Millennial Marketers and the Resurgence of the Catalog

The Millennials are growing up. Loosely defined as being born between 1982 and 2002, the oldest “kids” in this bracket are now in their late 30s. As they age, they are moving up the ladder and into positions of more responsibility and authority.

For many companies, this means that marketing is now being driven by the same demographic around which so many stereotypes have flourished.

For brands, one stereotype that needs to be set aside is the supposed Millennial preference for all things digital. According to Ray Schultz writing in MediaPost, “you probably believe that they’re so tied to their smartphones that they can’t even see where they’re walking, let alone read a paper advertisement.

“But this stereotype is wrong,” Schultz continues, saying “Studies show that they’re in love with a venerable medium: catalogs.”

Schultz cites Data & Marketing Association (DMA) stats and a CNBC report that finds Millennials are more interested in catalogs that older consumers.

“Catalogs may seem like an outdated way to grab shoppers,” writes Courtney Reagan in CNBC. “But not if your target is millennials.”

“Millennials are very engaged by imagery, and the catalog really allows that to stand out,” said Neil O’Keefe, DMA’s senior VP of marketing and content. “It’s unique to the generation that hasn’t experienced the amount of mail of past generations. So the response rate there is very different than what you would experience with a display ad, even an email. The response rate for a printed piece has been on the rise as of late.”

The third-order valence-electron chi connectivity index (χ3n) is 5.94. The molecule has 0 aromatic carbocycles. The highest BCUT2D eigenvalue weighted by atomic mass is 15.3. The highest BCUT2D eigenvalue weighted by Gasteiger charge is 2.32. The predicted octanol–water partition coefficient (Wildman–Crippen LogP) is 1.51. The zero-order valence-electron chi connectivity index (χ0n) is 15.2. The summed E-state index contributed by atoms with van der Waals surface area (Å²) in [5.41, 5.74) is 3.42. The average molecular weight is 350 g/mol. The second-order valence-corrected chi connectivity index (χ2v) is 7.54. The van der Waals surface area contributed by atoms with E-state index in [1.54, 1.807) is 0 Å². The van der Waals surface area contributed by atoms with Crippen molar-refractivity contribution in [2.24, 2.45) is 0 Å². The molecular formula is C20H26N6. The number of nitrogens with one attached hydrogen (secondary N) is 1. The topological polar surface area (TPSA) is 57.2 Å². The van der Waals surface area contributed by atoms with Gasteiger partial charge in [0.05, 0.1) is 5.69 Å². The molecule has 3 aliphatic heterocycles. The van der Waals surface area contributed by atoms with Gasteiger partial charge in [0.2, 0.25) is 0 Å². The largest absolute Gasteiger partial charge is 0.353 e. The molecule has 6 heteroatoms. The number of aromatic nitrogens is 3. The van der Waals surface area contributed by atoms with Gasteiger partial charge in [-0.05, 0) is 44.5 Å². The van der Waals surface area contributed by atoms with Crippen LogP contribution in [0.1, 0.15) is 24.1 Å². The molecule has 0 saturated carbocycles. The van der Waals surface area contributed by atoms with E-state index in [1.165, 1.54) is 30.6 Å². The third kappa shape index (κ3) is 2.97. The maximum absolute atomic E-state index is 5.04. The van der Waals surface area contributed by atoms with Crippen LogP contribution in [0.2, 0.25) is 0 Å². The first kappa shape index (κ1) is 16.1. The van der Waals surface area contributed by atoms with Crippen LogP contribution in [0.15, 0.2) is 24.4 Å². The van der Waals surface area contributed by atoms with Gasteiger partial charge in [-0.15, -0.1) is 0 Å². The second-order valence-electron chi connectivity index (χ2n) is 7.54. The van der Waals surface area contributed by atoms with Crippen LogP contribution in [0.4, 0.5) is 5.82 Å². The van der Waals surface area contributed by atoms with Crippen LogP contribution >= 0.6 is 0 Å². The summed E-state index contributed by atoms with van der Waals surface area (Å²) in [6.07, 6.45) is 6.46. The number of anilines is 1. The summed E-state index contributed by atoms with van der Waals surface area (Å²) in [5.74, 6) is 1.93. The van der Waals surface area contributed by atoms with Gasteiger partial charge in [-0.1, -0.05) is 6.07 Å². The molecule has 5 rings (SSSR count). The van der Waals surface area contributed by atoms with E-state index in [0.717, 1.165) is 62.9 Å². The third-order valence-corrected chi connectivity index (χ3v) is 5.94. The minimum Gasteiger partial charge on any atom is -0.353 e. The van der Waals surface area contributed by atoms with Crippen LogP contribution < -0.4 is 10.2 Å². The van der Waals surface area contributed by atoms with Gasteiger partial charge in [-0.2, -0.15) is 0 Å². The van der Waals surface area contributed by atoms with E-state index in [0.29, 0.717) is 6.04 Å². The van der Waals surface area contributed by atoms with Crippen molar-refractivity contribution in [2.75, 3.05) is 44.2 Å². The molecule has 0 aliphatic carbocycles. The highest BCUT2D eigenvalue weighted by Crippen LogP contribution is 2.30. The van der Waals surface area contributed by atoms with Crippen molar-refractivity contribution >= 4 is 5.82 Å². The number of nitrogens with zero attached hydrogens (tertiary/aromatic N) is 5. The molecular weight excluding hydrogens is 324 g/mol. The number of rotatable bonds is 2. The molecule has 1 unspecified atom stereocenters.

As Reagan points out, catalogs are not an inexpensive way to market – the cheapest route is sending emails – but the average ROI makes the investment worth it, especially for your best customers.

Image source: Alix Partners

The key to cataloging in 2018 is in how you do it, of course, tailoring your new catalog to consumer preferences.

“For example, don’t overload your catalog page with products—keep it clean,” Schultz advises.

As more Millennials take the lead of brand marketing strategies, we are seeing a resurgence in the popularity of catalogs. Coincidence? I don’t know if there’s been a definitive study on this, but as Schulz notes, it’s worth considering.

“Maybe Millennials who are in charge of marketing at their firms need to learn this lesson [about catalogs],” he concludes. If you’re looking to engage Millennials in a trustworthy, authoritative and compelling way, we know where they’re hiding.

Print – old school and new niche – is where this generation goes when it matters.